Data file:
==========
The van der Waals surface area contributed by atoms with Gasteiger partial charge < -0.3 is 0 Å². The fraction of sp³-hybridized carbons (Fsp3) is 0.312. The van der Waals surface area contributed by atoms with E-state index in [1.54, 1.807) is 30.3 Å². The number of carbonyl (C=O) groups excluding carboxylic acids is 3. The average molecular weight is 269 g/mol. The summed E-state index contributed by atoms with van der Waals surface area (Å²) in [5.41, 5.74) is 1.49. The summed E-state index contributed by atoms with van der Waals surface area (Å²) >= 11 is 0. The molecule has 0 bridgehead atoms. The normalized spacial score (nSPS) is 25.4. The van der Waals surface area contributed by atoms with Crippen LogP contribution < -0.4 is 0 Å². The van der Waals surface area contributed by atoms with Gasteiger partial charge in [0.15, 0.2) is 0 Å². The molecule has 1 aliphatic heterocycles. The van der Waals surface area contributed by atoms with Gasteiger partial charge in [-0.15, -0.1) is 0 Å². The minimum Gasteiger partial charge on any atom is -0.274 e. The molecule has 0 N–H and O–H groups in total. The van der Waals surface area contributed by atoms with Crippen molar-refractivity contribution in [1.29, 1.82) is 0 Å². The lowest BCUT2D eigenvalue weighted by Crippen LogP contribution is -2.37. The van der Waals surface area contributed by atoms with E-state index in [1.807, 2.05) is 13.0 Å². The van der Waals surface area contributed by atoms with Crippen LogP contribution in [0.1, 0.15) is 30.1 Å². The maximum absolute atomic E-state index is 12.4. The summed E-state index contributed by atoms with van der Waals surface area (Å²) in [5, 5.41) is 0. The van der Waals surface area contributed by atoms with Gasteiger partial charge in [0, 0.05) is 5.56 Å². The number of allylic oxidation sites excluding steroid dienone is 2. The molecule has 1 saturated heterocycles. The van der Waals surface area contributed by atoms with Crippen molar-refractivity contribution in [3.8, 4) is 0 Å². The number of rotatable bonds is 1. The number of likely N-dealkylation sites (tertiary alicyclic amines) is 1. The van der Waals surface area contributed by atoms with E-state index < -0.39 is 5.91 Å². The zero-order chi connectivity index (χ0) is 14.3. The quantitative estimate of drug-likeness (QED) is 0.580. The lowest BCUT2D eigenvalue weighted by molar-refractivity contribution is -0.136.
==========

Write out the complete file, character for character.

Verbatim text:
The van der Waals surface area contributed by atoms with Gasteiger partial charge < -0.3 is 0 Å². The fraction of sp³-hybridized carbons (Fsp3) is 0.312. The van der Waals surface area contributed by atoms with E-state index in [1.54, 1.807) is 30.3 Å². The number of carbonyl (C=O) groups excluding carboxylic acids is 3. The average molecular weight is 269 g/mol. The summed E-state index contributed by atoms with van der Waals surface area (Å²) in [5.41, 5.74) is 1.49. The summed E-state index contributed by atoms with van der Waals surface area (Å²) >= 11 is 0. The molecule has 0 bridgehead atoms. The normalized spacial score (nSPS) is 25.4. The van der Waals surface area contributed by atoms with Crippen LogP contribution < -0.4 is 0 Å². The van der Waals surface area contributed by atoms with Gasteiger partial charge in [0.15, 0.2) is 0 Å². The molecule has 1 aliphatic heterocycles. The van der Waals surface area contributed by atoms with Gasteiger partial charge in [-0.15, -0.1) is 0 Å². The minimum Gasteiger partial charge on any atom is -0.274 e. The molecule has 0 N–H and O–H groups in total. The van der Waals surface area contributed by atoms with Crippen molar-refractivity contribution in [1.29, 1.82) is 0 Å². The lowest BCUT2D eigenvalue weighted by Crippen LogP contribution is -2.37. The van der Waals surface area contributed by atoms with E-state index in [1.807, 2.05) is 13.0 Å². The van der Waals surface area contributed by atoms with Crippen LogP contribution in [0.1, 0.15) is 30.1 Å². The maximum absolute atomic E-state index is 12.4. The summed E-state index contributed by atoms with van der Waals surface area (Å²) in [5, 5.41) is 0. The van der Waals surface area contributed by atoms with Gasteiger partial charge in [0, 0.05) is 5.56 Å². The number of allylic oxidation sites excluding steroid dienone is 2. The molecule has 1 saturated heterocycles. The van der Waals surface area contributed by atoms with Crippen molar-refractivity contribution in [3.8, 4) is 0 Å². The number of rotatable bonds is 1. The number of likely N-dealkylation sites (tertiary alicyclic amines) is 1. The van der Waals surface area contributed by atoms with E-state index < -0.39 is 5.91 Å². The zero-order chi connectivity index (χ0) is 14.3. The quantitative estimate of drug-likeness (QED) is 0.580. The lowest BCUT2D eigenvalue weighted by molar-refractivity contribution is -0.136.